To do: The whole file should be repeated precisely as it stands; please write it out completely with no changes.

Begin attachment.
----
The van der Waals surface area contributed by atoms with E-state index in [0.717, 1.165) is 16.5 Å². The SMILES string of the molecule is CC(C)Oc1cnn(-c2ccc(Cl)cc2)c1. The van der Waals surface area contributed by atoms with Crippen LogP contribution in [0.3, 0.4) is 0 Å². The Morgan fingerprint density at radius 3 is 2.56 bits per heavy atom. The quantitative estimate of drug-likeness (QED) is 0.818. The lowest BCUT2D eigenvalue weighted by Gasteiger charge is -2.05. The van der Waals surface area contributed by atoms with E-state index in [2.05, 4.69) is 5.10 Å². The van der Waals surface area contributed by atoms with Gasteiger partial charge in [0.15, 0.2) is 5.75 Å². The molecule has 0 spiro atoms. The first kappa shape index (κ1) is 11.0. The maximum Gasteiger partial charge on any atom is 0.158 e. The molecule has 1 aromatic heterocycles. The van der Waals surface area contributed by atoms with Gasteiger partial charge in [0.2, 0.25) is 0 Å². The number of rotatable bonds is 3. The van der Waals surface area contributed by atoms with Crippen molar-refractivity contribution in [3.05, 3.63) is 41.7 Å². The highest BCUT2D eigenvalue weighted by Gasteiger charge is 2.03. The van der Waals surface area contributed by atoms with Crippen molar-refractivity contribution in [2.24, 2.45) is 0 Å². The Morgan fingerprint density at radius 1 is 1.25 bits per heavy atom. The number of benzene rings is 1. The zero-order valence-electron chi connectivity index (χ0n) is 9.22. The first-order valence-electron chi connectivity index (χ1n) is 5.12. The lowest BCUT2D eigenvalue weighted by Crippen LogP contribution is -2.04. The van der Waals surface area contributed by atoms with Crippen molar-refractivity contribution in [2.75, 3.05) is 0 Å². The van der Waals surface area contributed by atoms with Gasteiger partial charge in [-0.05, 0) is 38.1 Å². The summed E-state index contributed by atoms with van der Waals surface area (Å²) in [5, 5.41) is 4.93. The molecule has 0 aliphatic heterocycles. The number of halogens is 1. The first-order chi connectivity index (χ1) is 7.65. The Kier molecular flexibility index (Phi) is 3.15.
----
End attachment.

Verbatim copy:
The van der Waals surface area contributed by atoms with E-state index in [0.717, 1.165) is 16.5 Å². The SMILES string of the molecule is CC(C)Oc1cnn(-c2ccc(Cl)cc2)c1. The van der Waals surface area contributed by atoms with Crippen LogP contribution in [0.3, 0.4) is 0 Å². The Morgan fingerprint density at radius 3 is 2.56 bits per heavy atom. The quantitative estimate of drug-likeness (QED) is 0.818. The lowest BCUT2D eigenvalue weighted by Gasteiger charge is -2.05. The van der Waals surface area contributed by atoms with E-state index in [2.05, 4.69) is 5.10 Å². The van der Waals surface area contributed by atoms with Gasteiger partial charge in [0.15, 0.2) is 5.75 Å². The molecule has 0 spiro atoms. The first kappa shape index (κ1) is 11.0. The maximum Gasteiger partial charge on any atom is 0.158 e. The molecule has 1 aromatic heterocycles. The van der Waals surface area contributed by atoms with Gasteiger partial charge in [0.2, 0.25) is 0 Å². The number of rotatable bonds is 3. The van der Waals surface area contributed by atoms with Crippen molar-refractivity contribution in [3.05, 3.63) is 41.7 Å². The highest BCUT2D eigenvalue weighted by Gasteiger charge is 2.03. The van der Waals surface area contributed by atoms with Crippen molar-refractivity contribution in [2.24, 2.45) is 0 Å². The Morgan fingerprint density at radius 1 is 1.25 bits per heavy atom. The number of benzene rings is 1. The zero-order valence-electron chi connectivity index (χ0n) is 9.22. The first-order valence-electron chi connectivity index (χ1n) is 5.12. The lowest BCUT2D eigenvalue weighted by Crippen LogP contribution is -2.04. The van der Waals surface area contributed by atoms with Crippen molar-refractivity contribution in [2.75, 3.05) is 0 Å². The van der Waals surface area contributed by atoms with Gasteiger partial charge in [-0.05, 0) is 38.1 Å². The summed E-state index contributed by atoms with van der Waals surface area (Å²) in [5, 5.41) is 4.93. The molecule has 0 aliphatic heterocycles. The number of halogens is 1. The first-order chi connectivity index (χ1) is 7.65. The Kier molecular flexibility index (Phi) is 3.15.